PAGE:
Popular Woodworking 2007-08 № 163, страница 37

Popular Woodworking 2007-08 № 163, страница 37

This cyclone collector from Oneida Air Systems efficiently separates chips from fine dust and has a motor pow erful enough for most small shops.

George Jaeger put his dust collection system in a bump-out along one wall of his Kentucky workshop. Windows let in the light and a removable panel gives him access for cleaning.

Central collectors can be located either inside or outside the shop. Getting it outdoors saves floor space in the shop, reduces noise and is cleaner. But in a cold weather climate, such a design will also expel heated shop air. A system located inside doesn't have that problem, but it does make good filtration all the more important.

Air Cleaners, Down-draft Tables And Open Windows

Some tools are just plain hard to connect to a collector. A power miter saw is one of those. Most seem to come equipped with dust bags designed not to capture any of the sawdust these saws produce in such prodigious quantities. Cabinet saws usually have built-in ports for dust collection, but that doesn't pick up the chips and dust thrown from the blade over the top of the saw.

The end result is that even in a shop with a good central collector and a diligent woodworker who's never too busy to use it, some dust is going to escape.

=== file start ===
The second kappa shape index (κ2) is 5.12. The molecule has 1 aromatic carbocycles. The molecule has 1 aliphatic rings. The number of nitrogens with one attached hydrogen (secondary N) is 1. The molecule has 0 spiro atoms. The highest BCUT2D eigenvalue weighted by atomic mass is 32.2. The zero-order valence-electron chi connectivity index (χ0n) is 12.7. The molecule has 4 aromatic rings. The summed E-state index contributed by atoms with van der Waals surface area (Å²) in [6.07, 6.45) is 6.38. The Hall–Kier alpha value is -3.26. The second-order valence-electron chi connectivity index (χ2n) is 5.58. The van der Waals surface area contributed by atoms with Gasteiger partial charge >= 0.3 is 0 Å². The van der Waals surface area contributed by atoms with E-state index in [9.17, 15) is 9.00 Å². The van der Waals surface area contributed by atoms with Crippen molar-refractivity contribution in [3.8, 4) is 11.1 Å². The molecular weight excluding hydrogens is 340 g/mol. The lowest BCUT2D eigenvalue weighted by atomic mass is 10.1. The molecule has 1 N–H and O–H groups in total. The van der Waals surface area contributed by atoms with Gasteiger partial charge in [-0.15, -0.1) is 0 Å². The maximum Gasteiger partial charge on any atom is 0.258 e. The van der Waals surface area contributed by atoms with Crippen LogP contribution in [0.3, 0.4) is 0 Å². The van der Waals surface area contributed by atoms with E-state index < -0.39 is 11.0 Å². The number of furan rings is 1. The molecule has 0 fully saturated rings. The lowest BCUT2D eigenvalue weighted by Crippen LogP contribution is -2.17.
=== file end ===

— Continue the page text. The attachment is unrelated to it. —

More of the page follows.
Ambient air cleaners certainly can

Popular Woodworking

help. These ceiling-mounted boxes, made by several companies, have two types of filtration: a flat filter that gathers large dust particles as it enters the cleaner and an inner filter bag that picks up finer particles. Fans may have several speeds as well as a remote control so you can flip on the machine from across the shop and control fan speed to suit conditions. It's more or less like using a television remote.

They are quiet enough to be left on while you're in the shop, and some have timers that can be set to clean the air for up to several hours after you're done for the day.

One downside is that filters are not cheap. On the machine I have, for instance, ordinary hardware-store furnace filters don't quite fit the box so I have to mail order the manufacturer's own brand or use shears to cut standard filters down to size. Its inner bag is difficult to clean thoroughly and a replacement costs $40. Even so, these air cleaners are an excellent auxiliary collector and a shop will be cleaner for having one.

If you want some of the same benefits without spending the $250 or so that an air-filtration unit costs, make your own. A $20 box fan and some furnace filters will re-circulate shop air and remove some of the larger debris. Just keep in mind that very small dust particles with the most potential for causing health problems will not be trapped by a makeshift air cleaner. Even spending $250 doesn't guarantee that. Air filtration systems may remove particles only down to the 3-micron size but leave damaging smaller particles suspended in the air.

But prop that box fan near an open window and dust can be jettisoned from the shop completely. Obvious cautions apply (not a good solution when you live in a cozy neighborhood, for example, or next door to someone with a chronic respiratory problem). But out in the country where a bit of airborne dust will do no harm, this low-tech approach to dust control is very appealing. And cheap.

A down-draft table is an excellent way of controlling sanding dust if the sander doesn't have a collection port

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